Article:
Two Injured When Pickup Truck Hits Cherry Picker in San Angelo, TX Accident
San Angelo, TX -- On January 9, 2019, a pickup truck crashed into a cherry picker in San Angelo, sending two men to an area hospital.
According to the San Angelo police, the crash happened Wednesday evening on West 29th Street, near North Bryant Boulevard. Two men were reportedly in the basket of the cherry picker as it crossed 29th Street, when an eastbound Dodge pickup crashed into the maintenance vehicle. The pickup's driver alleged that he did not see the cherry picker before the collision.
Both men were taken by ambulance to an area hospital with undisclosed injuries.
Police continue to investigate the wreck.
Map of the Area
Investigators are still working to figure out the specifics of this this accident, but unless the two gentlemen in the cherry picker stole it for a joyride it's likely that they were in the middle of a job when the crash occurred. The law is relatively clear when it comes to workplace accidents; when someone is injured on the job in Texas, the remedies available to them for their injuries generally revolve around whether or not their employer is enrolled in workers' compensation.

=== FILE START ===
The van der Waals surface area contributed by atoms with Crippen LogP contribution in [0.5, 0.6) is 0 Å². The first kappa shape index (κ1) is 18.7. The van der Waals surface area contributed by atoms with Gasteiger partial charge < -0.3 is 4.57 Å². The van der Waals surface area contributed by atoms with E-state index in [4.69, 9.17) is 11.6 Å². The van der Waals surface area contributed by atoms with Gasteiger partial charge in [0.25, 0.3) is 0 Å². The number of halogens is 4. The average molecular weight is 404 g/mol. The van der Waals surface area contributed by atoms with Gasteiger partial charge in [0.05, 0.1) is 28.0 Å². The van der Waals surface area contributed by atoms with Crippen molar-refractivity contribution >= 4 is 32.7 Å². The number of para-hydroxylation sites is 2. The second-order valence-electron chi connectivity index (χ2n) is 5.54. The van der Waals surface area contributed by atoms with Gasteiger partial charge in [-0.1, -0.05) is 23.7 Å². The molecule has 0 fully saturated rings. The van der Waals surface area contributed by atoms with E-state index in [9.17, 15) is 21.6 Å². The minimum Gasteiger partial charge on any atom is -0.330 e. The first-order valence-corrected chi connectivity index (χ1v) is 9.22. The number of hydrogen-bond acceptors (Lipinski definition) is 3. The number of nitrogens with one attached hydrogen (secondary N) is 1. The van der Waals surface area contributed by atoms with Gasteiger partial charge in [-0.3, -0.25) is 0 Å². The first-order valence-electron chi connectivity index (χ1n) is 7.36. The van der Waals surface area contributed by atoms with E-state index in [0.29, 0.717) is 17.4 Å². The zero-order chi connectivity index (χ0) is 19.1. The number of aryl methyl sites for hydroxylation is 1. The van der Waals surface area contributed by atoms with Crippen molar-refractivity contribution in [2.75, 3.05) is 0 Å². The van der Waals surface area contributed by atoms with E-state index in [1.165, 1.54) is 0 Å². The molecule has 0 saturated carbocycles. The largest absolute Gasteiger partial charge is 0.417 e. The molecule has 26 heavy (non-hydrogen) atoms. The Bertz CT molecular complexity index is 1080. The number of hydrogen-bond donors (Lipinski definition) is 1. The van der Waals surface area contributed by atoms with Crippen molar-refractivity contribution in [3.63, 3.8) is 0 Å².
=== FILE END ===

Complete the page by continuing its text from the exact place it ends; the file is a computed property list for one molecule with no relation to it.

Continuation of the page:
If an employer has "workers' comp," then most likely the injured worker will receive automatic benefits from the program to help them offset the costs of their medical bills and their lost wages. While these benefits are virtually guaranteed when a worker is hurt, it also bars the victim from taking legal action against his employer. Additionally, the benefits the employee receives may not cover the full extent of the cost incurred due to the accident.
Texas is unique in the U.S. because it offers an alternative unavailable in any other state. Employers are given the opportunity to "opt out" of the workers' comp system. Some businesses with limited risk or physical strain sometimes exercise this option after weighing the cost of enrolling against the likelihood that an employee will be hurt.
If a Texas employer is a non-subscriber, a worker injured in the line of duty has a right to sue his employer for his injuries. Again, this right comes with a trade: It has the benefit of potentially covering a greater amount of the damages resulting from the accident, but the results are anything but guaranteed. The burden falls to the victims to prove to a jury that their employer's negligence caused the accident, which can be daunting in an already-difficult time.
Resolving a situation like this requires extensive experience, legal strategies, and tenacity. Those affected by a serious work accident must ensure they have the assistance they need for their injuries.
--Grossman Law Offices